Fleeing California

      Fleeing California

      A record number of people are leaving California. So many that the Golden State could lose a seat in Congress for the first time ever. I recently spoke to Will Witt in Hollywood about his short documentary examining the exodus called “Fleeing California.”

      Sharyl: How did you come up with the title?

      Will Witt: Came up with the title “Fleeing California” in the last 10 years, 5 million people have actually left California and 600,000 of those have moved to Texas. 15,000 businesses have also left California. So when I see those kinds of numbers and that kind of data, I say, people are fleeing California. So we wanted to showcase basically the reasons of why people are actually leaving the state and moving to places where there are more conservative policies leading it.

      Sharyl: If you could pick a few highlights, what would you point to as some highlights from the film?

      Witt: I think one of the most important things to recognize is first the homeless epidemic that is happening here.

      (Documentary clip)

      You know, California with 12% of the nation's population has 50% of the nation's homeless. And that's a crazy stat, and that goes along with one in five people in California are living in poverty in this state. So in that sense, it's a really bad place to live unless you're really rich. In California the middle class is really not being able to survive. And those are really the people who are moving out. The main reason why people are leaving California is because of the high cost of living. They just can't live here anymore.

      Sharyl: If you could pick a few highlights, what would you point to as some highlights from the film?

      Witt: I think talking to Richard Florczak, who is the owner of Flame Pizzeria here in Los Angeles, in the Valley, actually. He's a small business owner who started a pizza shop and just the amount of regulations and compliance costs, and things that the government is putting on them makes it almost impossible to start a small business here and have it be successful.

      (Documentary clip)

      And even if you are successful, trying to set up for long-term success, to hire more people or open another business, I mean, it's really difficult with the amount of regulations that they put on you.

      Sharyl: Is there something that could be done to turn this trend around do you think?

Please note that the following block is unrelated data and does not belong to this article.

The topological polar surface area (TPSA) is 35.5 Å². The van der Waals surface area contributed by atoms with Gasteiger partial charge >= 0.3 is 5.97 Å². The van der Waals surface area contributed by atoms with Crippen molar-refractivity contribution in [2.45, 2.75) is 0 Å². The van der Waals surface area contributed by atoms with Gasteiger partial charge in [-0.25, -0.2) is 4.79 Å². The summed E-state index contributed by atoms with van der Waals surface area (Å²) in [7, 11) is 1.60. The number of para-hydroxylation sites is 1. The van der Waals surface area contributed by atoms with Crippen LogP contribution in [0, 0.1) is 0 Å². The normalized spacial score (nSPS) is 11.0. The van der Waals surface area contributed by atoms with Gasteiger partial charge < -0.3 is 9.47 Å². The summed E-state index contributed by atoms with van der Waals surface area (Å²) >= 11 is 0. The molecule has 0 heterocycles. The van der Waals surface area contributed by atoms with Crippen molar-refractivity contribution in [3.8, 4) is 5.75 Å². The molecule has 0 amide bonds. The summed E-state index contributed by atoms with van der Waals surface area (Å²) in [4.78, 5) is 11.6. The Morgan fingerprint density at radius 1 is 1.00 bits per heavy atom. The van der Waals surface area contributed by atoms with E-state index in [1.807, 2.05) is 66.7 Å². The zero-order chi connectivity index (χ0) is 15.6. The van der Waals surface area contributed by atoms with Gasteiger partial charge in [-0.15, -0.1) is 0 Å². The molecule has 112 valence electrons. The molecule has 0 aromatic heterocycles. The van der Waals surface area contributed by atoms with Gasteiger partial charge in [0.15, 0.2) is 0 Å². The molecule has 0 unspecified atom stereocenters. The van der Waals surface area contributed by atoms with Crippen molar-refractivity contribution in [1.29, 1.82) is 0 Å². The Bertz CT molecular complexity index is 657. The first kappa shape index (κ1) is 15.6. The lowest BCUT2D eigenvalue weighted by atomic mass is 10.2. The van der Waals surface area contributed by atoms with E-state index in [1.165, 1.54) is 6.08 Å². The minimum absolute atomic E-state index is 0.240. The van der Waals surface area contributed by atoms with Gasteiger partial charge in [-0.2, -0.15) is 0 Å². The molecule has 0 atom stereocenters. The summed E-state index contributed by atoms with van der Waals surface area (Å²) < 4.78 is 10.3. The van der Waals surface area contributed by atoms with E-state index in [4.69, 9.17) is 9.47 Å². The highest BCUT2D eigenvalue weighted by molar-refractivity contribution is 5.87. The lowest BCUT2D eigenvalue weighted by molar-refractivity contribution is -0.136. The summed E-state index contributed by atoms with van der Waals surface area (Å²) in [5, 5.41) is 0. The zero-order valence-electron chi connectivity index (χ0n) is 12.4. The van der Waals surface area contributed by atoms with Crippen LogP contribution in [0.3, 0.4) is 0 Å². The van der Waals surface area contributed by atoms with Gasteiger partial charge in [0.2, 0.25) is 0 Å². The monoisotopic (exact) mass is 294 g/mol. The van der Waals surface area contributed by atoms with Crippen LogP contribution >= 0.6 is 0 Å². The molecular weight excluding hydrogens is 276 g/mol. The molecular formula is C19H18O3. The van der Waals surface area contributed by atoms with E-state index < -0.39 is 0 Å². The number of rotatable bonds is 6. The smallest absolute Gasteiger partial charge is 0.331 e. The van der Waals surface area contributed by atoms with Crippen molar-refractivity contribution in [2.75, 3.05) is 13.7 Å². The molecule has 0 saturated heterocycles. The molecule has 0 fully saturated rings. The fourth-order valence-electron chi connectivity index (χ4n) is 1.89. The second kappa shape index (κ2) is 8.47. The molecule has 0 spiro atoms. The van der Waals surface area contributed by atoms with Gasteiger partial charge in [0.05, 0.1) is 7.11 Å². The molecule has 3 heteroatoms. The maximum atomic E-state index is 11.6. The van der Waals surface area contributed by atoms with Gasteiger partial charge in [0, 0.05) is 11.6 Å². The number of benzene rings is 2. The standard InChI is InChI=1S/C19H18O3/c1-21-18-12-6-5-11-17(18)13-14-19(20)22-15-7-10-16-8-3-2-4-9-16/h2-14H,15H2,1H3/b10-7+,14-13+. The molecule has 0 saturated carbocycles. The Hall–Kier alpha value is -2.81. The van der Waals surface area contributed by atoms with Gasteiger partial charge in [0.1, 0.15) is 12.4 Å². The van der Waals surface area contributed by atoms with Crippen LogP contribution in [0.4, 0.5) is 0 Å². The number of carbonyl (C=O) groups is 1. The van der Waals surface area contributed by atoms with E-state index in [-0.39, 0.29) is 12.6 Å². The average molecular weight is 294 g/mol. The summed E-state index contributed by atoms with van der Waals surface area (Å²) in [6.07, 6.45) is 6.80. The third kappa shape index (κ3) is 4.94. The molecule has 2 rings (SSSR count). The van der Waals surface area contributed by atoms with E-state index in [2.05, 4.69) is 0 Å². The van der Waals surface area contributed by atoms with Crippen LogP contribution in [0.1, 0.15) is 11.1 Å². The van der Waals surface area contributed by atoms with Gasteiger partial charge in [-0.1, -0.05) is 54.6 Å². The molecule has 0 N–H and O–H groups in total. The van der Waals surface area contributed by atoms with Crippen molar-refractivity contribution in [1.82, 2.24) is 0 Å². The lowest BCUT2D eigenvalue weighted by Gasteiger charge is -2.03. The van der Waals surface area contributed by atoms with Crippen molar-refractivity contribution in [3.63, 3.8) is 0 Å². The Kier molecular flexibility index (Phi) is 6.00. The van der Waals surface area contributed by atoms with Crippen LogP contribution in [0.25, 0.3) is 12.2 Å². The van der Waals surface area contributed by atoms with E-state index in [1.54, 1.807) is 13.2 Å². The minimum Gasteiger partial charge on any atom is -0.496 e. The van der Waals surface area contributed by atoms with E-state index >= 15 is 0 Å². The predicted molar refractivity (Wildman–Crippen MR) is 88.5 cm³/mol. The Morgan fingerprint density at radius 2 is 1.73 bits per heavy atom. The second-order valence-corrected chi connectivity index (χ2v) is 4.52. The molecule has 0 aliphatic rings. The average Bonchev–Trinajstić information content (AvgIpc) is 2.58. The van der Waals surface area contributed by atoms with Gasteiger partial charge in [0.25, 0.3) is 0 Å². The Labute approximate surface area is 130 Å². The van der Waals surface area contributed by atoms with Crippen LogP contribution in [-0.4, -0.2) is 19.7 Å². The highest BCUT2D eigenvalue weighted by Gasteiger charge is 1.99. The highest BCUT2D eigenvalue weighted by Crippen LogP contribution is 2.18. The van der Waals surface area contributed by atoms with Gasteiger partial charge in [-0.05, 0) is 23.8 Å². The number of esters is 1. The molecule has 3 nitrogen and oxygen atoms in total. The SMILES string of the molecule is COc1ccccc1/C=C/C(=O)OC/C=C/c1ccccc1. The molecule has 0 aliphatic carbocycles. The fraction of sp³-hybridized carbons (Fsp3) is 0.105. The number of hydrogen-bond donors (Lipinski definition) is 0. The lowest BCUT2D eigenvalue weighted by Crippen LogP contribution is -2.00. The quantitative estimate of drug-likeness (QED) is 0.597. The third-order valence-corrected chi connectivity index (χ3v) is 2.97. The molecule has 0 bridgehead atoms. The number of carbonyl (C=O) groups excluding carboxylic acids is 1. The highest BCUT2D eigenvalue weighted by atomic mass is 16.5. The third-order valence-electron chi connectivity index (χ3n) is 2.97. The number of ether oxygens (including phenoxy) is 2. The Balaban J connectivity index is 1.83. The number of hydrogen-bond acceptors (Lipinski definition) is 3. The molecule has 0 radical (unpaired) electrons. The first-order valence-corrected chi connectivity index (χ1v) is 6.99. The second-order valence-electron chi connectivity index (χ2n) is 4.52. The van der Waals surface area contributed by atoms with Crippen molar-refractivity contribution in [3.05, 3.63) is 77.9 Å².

Witt: I think what needs to be done is to take a step out of Texas's guidebook. I mean the conservative policies of low regulation, low taxes is seeing that Texas is doing better on a GDP scale than California is, even with California having such a massive economy. If we take notes from conservative states and places that are having a more conservative economy, California will be much better off.

      Sharyl: The question of whether anything can be done is a little different than the question of whether you think anything will be done. What do you foresee as the near term future?

      Witt: I think a lot of people who are in charge of the state are also spineless. I think they see what's happening to hard work in California is hardworking Americans who live here and they don't really care. These politicians get to live in their million dollar houses and make tons of money and they're away from the problems, and so it doesn't really matter to them what happens to normal, hardworking Californians like me, if they're totally fine. And I don't think they're willing to actually stand up to the problems that are facing this state.

      Sharyl: And yet you still live here?

      Witt: I do still live here. Well, I consider myself a fighter. I love a lot of things about the state. I mean, the weather's great. There's still a lot of opportunity here and I want to be someone to help fix this state. I know a lot of people are leaving and I don't put any blame on them for leaving, but I want to be here to help fix it and change it if I can.

      Sharyl (on camera): According to one poll from UC Berkeley, the top reason Californians give for wanting to leave, is the high cost of housing.